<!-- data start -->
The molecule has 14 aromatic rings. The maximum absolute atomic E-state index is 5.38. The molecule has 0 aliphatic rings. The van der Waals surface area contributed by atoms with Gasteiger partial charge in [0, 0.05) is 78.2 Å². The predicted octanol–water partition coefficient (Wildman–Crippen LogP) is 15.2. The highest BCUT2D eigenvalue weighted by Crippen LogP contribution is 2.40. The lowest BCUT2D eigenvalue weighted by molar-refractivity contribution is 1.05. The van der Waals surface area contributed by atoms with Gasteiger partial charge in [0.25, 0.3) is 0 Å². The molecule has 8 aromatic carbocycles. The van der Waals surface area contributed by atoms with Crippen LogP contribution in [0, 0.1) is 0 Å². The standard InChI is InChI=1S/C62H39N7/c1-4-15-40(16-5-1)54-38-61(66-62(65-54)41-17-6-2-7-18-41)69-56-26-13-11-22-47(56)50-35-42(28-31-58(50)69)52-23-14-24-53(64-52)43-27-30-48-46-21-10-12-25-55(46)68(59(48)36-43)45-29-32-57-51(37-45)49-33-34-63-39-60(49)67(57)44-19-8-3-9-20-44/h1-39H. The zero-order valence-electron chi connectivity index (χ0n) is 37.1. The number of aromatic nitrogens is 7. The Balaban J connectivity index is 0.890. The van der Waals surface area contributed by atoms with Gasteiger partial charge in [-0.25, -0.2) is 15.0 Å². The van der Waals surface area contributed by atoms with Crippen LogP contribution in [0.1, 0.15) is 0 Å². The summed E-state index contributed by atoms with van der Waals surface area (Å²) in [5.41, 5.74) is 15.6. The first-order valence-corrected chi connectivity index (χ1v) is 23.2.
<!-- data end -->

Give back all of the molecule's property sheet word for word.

The molecule has 14 aromatic rings. The maximum absolute atomic E-state index is 5.38. The molecule has 0 aliphatic rings. The van der Waals surface area contributed by atoms with Gasteiger partial charge in [0, 0.05) is 78.2 Å². The predicted octanol–water partition coefficient (Wildman–Crippen LogP) is 15.2. The highest BCUT2D eigenvalue weighted by Crippen LogP contribution is 2.40. The lowest BCUT2D eigenvalue weighted by molar-refractivity contribution is 1.05. The van der Waals surface area contributed by atoms with Gasteiger partial charge in [0.25, 0.3) is 0 Å². The molecule has 8 aromatic carbocycles. The van der Waals surface area contributed by atoms with Crippen LogP contribution in [0, 0.1) is 0 Å². The standard InChI is InChI=1S/C62H39N7/c1-4-15-40(16-5-1)54-38-61(66-62(65-54)41-17-6-2-7-18-41)69-56-26-13-11-22-47(56)50-35-42(28-31-58(50)69)52-23-14-24-53(64-52)43-27-30-48-46-21-10-12-25-55(46)68(59(48)36-43)45-29-32-57-51(37-45)49-33-34-63-39-60(49)67(57)44-19-8-3-9-20-44/h1-39H. The zero-order valence-electron chi connectivity index (χ0n) is 37.1. The number of aromatic nitrogens is 7. The Balaban J connectivity index is 0.890. The van der Waals surface area contributed by atoms with Gasteiger partial charge in [-0.25, -0.2) is 15.0 Å². The van der Waals surface area contributed by atoms with Crippen LogP contribution in [0.1, 0.15) is 0 Å². The summed E-state index contributed by atoms with van der Waals surface area (Å²) in [5.41, 5.74) is 15.6. The first-order valence-corrected chi connectivity index (χ1v) is 23.2.